The extended scenes of silence, filled only by ambient noise serve as the emotional core. No heroes here, just a beautifully-told tragedy bursting with nuance.


2. Sideways (2004)
Nothing much happens in Sideways. Nobody learns, nobody grows, nobody hits some seminal, life-changing moment.

In the end, you're left with a feeling that Miles may have found something/reached some new chapter, but you can't be sure of anything.

And you don't really want to be. What you're given is such an affirmation of life as precisely something not constantly filled with moments of inherent meaning as every step should somehow be taken as a chance to grow.

Life just is most of the time. And Sideways enthusiastically embraces such a thought. Couple that with Alexander Payne's sheer mastery of observing people and you get a film with air, a film that forces a pause, a film that never plays down to the audience and is a just great little film that so big in so many ways.


1. The Intruder (2005)

Don't attempt to make narrative sense of The Intruder.

Claire Denis doesn't want you to try. Check that. I'm convinced the first hour is baiting you to attempt to try only to force the issue. It's at the point of letting go that the viewer is rewarded with something greater than the exploration of tone and wades into the definition of tone itself.

Everything you have must be handed over to Denis, and the earlier the better. Any kick or recoil along the way and The Intruder will be lost upon you. She takes you metaphysically back to something almost primal in experience, bypassing the frontal lobe and going straight for darker areas where the fundamental self was formed, accompanied with images, scenes and colors permanently burned into your cerebral cortex.

When discussing film as an art form, Denis' The Intruder serves as a great example of how high film as an art can go.

It's confounding. But understanding it isn't the point. In fact, if we could easily explain in words the places Denis goes, there really wouldn't be a point to art at all.


Thursday, December 17, 2009

Best Films Of The Decade - #20 Through #11...ish


Some level of attention has been given to rank the #20-11 films in order based on criteria usually used to rankity rank.

But I'm sure things would change as early as later tonight if I thought about them with a different mindset.

When I started looking into doing such a list, I was struck by not only how many good movies were released in the aughts, but how deep, varied and emotionally driven even major releases aspired to be.

It felt like a large step forward was taken when comparing it to other decades.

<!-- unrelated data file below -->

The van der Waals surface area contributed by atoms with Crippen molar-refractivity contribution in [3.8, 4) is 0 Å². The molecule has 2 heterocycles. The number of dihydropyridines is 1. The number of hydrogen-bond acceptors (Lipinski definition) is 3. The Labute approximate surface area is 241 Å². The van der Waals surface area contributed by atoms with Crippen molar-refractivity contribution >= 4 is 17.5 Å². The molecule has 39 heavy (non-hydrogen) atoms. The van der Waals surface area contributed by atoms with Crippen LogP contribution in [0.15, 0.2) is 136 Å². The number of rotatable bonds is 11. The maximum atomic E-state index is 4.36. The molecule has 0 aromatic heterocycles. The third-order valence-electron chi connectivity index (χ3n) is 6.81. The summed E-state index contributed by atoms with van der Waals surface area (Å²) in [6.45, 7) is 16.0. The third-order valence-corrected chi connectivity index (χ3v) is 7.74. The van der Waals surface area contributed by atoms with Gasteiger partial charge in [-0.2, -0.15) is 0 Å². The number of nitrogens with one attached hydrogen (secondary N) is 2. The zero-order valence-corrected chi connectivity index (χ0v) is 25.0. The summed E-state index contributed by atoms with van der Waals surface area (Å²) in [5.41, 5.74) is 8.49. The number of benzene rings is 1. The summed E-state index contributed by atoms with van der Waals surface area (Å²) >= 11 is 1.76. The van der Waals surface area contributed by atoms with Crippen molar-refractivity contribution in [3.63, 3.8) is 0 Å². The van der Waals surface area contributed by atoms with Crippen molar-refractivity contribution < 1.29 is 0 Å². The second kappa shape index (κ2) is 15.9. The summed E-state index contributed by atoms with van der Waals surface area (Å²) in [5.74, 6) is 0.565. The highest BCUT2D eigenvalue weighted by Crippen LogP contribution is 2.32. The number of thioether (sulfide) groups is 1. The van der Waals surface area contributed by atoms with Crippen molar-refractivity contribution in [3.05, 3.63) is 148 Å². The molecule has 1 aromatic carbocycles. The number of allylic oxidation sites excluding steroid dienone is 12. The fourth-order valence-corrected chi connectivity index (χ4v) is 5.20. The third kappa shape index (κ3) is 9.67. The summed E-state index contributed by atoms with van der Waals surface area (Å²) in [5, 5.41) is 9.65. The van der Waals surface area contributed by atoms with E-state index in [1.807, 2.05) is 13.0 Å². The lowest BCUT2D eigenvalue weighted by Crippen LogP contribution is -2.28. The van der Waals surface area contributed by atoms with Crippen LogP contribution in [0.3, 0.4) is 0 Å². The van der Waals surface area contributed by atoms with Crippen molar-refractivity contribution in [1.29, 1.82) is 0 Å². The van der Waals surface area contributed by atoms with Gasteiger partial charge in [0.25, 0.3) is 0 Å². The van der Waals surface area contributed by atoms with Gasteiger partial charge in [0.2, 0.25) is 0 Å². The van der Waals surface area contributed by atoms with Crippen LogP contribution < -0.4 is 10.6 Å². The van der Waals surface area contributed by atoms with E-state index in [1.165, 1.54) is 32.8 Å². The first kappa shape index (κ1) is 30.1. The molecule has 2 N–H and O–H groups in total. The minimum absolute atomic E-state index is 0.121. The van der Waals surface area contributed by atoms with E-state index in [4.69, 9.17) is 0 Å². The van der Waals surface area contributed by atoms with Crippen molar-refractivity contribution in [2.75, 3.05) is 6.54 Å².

And our access to so many foreign films from so many different countries went up exponentially.

All hail technology! Bow to the king!

So...today:

Top #20-11 Films Mostly In Order But I'm Sure Would Change With More Consideration


20. Gosford Park (2001)

You can thank Robert Altman for destroying any future efforts to lazily put out a period piece. A new standard was set with Gosford Park.

It's a film rewarded with multiple viewings, offering so much density and interconnectedness that it may be better than Nashville in many ways.

I tend to give even more points to filmmakers attempting to depict a specific moment in a country's social time and with Gosford Park, England in 1932, squeezed between both World Wars, chronicling the last gasp of traditional English mores and class structure, I was enthralled.

Layers galore!


19. Memento (2000)

Not Nolan's first film (Following, a great film for atmospherics was that), but certainly the one that launched a very entertaining filmmaker who knows how to set a mood, Memento is essentially a gimmick.

But it proved that gimmicks absolutely have a place and bring enormous value with the right script.

Memento explores not a story or character as much as the process of how we watch films. It's deconstruction to the nth degree. Sure, it loses a bit with every subsequent viewing but that first time put me into a mental knot, lost in multiple tangents and transient nodes of thought.

At its most base form, it's just such a wild ride with all the receptors firing in every direction.


18. Eternal Sunshine Of The Spotless Mind (2004)

It inhabits that magically incoherent world between waking life and sleep so fully, it's impossible to completely jar yourself out of it until well after the film is over.